The social and commercial appeal of his work did not match the artistic promise or the bohemian eroticism of his first three decades of work. From 1959, Kees van Dongen lived in Monaco, he died in his home in Monte Carlo in 1968. An extensive collection of van Dongen's work is held by the New National Museum of Monaco. 1926, Knight of the Legion of Honour 1927, Order of the Crown of Belgium 1929, the French government awarded him citizenship 1954, Officer of the Legion of Honour References SourcesEngers, Rudolf. Het kleurrijke leven van Kees van Dongen. ISBN 978-90-5594-266-4. Gaston, Diehl. Van Dongen. New York, NY: Crown Publishers, Inc. des Courières, Edmond. Van Dongen. Henri Floury. OCLC 603680934. Juffermans, Jan. Kees van Dongen: The Graphic Work. Lund Humphries Publishers. ISBN 0-85331-876-X. Kees van Dongen's Cats Kees van Dongen on Artnet All Eyes on Kees van Dongen, video at Museum Boijmans van Beuningen, Rotterdam Kees van Dongen videos at Museum Boijmans van Beuningen, Rotterdam

Santa Marina (São Paulo Metro)

Santa Marina will be one of the future stations of São Paulo Metro and will belong to Line 6-Orange, which construction is paralyzed. In its first phase, with 15.9 km of extension, Line 6 should connect Brasilândia, in the North Side, to São Joaquim station of Line 1-Blue. The line should connect Rodovia dos Bandeirantes to the borough of Cidade Líder, in the East Side; the station will be located in the confluence between Avenida Miguel Conejo, Rua Bonifácio Cubas and Travessa da Mona Lisa. The construction of the station began in 2016, when the opening date was estimated to mid-2020. Governor Geraldo Alckmin promised the opening of the first phase of the line to 2020, time, discarded due to a year of delay in the financing of the Federal Savings Bank, which would be used for the expropriations. In June 2016, the opening of the line was estimated for 2021, time kept in October 2017, when the resume of the construction was announced for the beginning of 2018; the construction is suspended, due to the involvement of the construction companies of the Move São Paulo consortium in Operation Car Wash, which caused them to not get the financing of R$5.5 billions with the Brazilian Development Bank for the continuity of the construction.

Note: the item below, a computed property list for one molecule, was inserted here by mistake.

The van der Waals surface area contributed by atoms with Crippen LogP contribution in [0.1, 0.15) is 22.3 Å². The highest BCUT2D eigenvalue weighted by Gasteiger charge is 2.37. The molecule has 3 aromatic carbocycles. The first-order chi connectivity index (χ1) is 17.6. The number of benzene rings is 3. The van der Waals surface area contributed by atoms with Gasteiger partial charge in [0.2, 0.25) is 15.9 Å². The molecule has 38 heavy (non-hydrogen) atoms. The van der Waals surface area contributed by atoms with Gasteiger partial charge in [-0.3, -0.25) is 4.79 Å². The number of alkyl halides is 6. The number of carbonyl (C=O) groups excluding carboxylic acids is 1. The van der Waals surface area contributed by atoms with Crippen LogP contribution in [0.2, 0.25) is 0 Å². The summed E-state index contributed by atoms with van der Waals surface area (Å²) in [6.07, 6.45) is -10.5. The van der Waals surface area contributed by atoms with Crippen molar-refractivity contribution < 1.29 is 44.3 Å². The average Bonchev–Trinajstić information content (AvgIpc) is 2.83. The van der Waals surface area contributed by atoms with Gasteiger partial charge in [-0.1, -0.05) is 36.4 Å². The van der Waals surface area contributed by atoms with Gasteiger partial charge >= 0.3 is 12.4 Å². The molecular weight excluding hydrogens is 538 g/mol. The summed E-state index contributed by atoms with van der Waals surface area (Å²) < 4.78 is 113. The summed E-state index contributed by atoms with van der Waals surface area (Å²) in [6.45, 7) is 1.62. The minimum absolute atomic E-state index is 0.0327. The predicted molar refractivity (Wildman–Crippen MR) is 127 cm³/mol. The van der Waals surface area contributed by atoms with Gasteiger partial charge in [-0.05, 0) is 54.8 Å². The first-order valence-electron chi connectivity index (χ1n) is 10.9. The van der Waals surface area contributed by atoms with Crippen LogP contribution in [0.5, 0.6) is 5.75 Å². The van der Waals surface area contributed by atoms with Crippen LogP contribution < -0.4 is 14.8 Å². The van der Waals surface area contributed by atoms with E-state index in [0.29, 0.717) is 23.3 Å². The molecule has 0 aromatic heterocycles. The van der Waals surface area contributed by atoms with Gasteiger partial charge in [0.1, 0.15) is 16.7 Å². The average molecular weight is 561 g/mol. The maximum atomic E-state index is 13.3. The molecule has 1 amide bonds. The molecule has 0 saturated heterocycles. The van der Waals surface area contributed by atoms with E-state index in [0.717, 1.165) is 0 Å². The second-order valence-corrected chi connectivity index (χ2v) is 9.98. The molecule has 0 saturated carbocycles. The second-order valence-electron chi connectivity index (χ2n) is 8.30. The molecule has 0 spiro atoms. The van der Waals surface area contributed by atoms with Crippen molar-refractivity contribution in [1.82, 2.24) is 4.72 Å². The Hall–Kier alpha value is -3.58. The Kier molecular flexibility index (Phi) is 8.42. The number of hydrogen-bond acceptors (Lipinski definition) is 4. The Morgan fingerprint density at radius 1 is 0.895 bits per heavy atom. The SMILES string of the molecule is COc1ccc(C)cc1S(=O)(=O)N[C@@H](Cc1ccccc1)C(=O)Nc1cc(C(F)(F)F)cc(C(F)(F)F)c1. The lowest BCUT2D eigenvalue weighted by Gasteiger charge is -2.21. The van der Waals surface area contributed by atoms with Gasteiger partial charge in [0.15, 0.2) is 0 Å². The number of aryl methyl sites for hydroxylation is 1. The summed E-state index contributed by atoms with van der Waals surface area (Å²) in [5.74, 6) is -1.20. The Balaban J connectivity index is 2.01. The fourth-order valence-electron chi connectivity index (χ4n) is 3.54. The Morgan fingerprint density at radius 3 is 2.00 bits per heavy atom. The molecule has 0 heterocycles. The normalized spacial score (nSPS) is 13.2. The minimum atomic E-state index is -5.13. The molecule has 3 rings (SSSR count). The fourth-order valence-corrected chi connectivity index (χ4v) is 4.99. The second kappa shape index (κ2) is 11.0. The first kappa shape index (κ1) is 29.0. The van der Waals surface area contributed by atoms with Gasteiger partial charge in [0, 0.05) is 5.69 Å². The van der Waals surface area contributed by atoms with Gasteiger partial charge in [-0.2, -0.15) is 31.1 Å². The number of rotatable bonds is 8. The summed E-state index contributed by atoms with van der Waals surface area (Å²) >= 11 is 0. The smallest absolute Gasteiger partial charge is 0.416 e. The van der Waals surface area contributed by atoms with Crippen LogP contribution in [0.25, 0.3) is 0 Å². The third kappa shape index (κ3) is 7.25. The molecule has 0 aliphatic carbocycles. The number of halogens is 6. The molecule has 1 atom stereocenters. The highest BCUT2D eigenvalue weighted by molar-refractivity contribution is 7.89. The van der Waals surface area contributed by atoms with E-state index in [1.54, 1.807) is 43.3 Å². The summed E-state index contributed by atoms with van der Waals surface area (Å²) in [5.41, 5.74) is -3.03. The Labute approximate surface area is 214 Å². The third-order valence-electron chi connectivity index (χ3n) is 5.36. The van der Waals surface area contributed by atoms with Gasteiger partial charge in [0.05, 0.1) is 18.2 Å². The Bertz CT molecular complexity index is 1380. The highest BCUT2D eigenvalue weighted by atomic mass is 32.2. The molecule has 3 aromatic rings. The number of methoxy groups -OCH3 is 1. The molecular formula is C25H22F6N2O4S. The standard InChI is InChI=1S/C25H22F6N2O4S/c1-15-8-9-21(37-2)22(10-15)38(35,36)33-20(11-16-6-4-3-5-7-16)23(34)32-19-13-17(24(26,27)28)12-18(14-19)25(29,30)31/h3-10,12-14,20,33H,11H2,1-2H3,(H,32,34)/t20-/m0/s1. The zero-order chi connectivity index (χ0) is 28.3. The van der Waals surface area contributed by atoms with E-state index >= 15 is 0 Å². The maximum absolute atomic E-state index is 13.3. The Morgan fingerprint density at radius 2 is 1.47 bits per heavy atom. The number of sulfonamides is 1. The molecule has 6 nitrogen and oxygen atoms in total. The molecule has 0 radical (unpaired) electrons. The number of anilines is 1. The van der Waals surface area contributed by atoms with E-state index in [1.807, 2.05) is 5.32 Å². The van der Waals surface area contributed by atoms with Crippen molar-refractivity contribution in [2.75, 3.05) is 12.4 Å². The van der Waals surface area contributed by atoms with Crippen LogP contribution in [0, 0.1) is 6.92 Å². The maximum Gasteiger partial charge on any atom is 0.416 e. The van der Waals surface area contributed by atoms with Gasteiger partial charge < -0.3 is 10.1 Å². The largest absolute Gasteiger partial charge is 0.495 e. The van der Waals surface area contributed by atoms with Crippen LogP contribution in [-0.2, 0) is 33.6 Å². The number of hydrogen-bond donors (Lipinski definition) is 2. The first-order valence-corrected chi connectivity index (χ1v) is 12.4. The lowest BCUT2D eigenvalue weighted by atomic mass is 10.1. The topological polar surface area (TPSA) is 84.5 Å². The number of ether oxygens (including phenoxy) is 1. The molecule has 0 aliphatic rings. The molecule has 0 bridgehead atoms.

The State Government of São Paulo is in negotiations with international companies, including Spanish Acciona and Chinese China Railway Construction Corporation. Buried station with side platforms, structure in apparent concrete and support rooms at-grade, it will have access for people with disabilities. Official website of Move São Paulo Official website with expropriations data

1982 King Cup

The 1982 King Cup was the 24th season of the knockout competition since its establishment in 1956. Al-Nassr were the defending champions but they were eliminated by Al-Shabab in the Round of 16. Al-Hilal won their 4th title after defeating Al-Ittihad 3–1 in the final. Source: Al-Jazirah The matches of the Round of 32 were played on 11, 12 and 13 April 1982; the Round of 16 matches were held on 15 and 16 April 1982. The Quarter-final matches were held on 22 and 23 April 1982; the four winners of the quarter-finals progressed to the semi-finals. The semi-finals were played on 29 and 30 April 1982. All times are local, AST; the final was played between Al-Ittihad and Al-Hilal in the Youth Welfare Stadium in Al-Malaz, Riyadh

Abby